And, I'm happy to say that I'm pain free now :) :) :) I was able to run a couple good test runs and am certain that I'm healed. But, that doesn't mean I'm going to jump into full on training mode. Nope, that's not part of the "be smart" plan. I am still going to take an off season, despite having 8 weeks off of running already. I want to slowly get back into running and build up a base again. I really don't have much of a good running base after this past year- I cross trained more than I ran! My plan right now is to start running every other day, just easy. No forced runs, nothing hard. Just getting outside and enjoying the feelings of being able to move my body without pain. The other days I plan to ski or take a yoga class- two of my other favorite things to do.

Part of the reason I'm being so diligent about staying healthy and building back up a good base is that I got into Western States this year! What are the chances?! I was SO excited and terrified at the same time! I am not sure how I am going to get my body ready to race 100 miles, but I am very excited for the journey. And, if anything, I learned a lot this past year. I never was a fan of junk miles, but I've learned even more how important rest and quality over quantity are to longevity in the sport of ultra running.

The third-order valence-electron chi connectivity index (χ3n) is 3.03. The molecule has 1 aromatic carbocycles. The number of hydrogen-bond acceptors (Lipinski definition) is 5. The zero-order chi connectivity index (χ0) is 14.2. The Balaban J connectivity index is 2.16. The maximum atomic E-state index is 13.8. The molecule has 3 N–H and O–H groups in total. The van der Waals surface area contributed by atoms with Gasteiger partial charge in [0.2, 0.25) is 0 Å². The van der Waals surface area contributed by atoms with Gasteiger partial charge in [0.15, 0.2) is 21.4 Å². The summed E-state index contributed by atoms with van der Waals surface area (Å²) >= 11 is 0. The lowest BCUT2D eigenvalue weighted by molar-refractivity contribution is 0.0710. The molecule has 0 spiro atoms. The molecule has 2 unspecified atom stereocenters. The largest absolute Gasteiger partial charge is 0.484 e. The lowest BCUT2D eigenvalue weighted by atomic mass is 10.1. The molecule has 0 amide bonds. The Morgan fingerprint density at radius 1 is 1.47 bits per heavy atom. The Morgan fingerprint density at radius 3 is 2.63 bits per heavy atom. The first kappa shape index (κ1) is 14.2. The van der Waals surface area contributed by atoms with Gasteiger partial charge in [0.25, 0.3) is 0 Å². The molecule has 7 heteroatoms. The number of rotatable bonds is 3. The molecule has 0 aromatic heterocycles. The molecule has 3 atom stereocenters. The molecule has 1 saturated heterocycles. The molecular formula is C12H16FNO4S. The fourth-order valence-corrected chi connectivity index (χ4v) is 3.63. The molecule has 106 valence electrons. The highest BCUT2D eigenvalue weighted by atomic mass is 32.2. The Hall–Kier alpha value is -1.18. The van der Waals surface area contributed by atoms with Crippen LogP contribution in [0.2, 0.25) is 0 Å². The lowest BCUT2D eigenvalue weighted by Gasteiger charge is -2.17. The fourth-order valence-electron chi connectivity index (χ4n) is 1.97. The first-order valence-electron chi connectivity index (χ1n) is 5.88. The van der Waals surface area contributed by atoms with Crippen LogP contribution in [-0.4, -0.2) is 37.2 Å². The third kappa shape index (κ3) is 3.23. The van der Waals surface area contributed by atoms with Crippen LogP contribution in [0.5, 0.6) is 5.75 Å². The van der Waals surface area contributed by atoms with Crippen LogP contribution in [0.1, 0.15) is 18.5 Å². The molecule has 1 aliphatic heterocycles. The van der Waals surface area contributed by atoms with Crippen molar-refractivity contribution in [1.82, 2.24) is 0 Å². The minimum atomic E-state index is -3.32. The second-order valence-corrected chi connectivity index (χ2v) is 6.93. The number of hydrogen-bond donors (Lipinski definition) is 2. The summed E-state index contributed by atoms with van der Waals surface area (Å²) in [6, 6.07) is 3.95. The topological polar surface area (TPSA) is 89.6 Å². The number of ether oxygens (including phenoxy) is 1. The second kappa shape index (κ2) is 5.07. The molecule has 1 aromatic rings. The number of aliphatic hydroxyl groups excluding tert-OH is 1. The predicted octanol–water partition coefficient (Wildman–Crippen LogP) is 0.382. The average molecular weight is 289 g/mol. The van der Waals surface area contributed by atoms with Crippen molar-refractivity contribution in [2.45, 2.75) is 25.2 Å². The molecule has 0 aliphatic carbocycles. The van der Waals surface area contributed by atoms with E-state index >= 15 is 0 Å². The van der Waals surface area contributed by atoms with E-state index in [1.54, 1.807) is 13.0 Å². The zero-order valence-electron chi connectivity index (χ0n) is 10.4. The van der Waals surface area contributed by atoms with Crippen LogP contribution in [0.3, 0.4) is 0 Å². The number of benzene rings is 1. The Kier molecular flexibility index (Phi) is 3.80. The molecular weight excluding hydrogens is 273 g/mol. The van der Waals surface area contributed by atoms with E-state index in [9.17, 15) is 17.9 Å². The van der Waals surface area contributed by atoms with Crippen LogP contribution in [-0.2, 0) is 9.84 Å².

1. "I was riding my bike and got hit by a car and fractured by left lessor trochanter in my hip." - Yikes! Taking a bike to the road is rather upsetting sometimes, as it leaves you vulnerable to all the passing vehicles of greater bulk and horsepower engine. This is why we should take a precaution, but this is also why bike riders should demand more latitude and space to maneuver and go to their respective places, safe and sound. Drivers should have more consideration, and should act and face up to their responsibilities accordingly.

    Howard Kurtz @ Kurtz & Bloom

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  4. Injuries can be really tricky at times. They aren't just about the pain that you feel at the moment: they can pile up and result in repeat ailments accumulating to onemassive hurt or consequence. Which is why we shouldn't hesitate on going to the nearest health center upon the first signs of trauma, so that all of these are dealt with once and for all.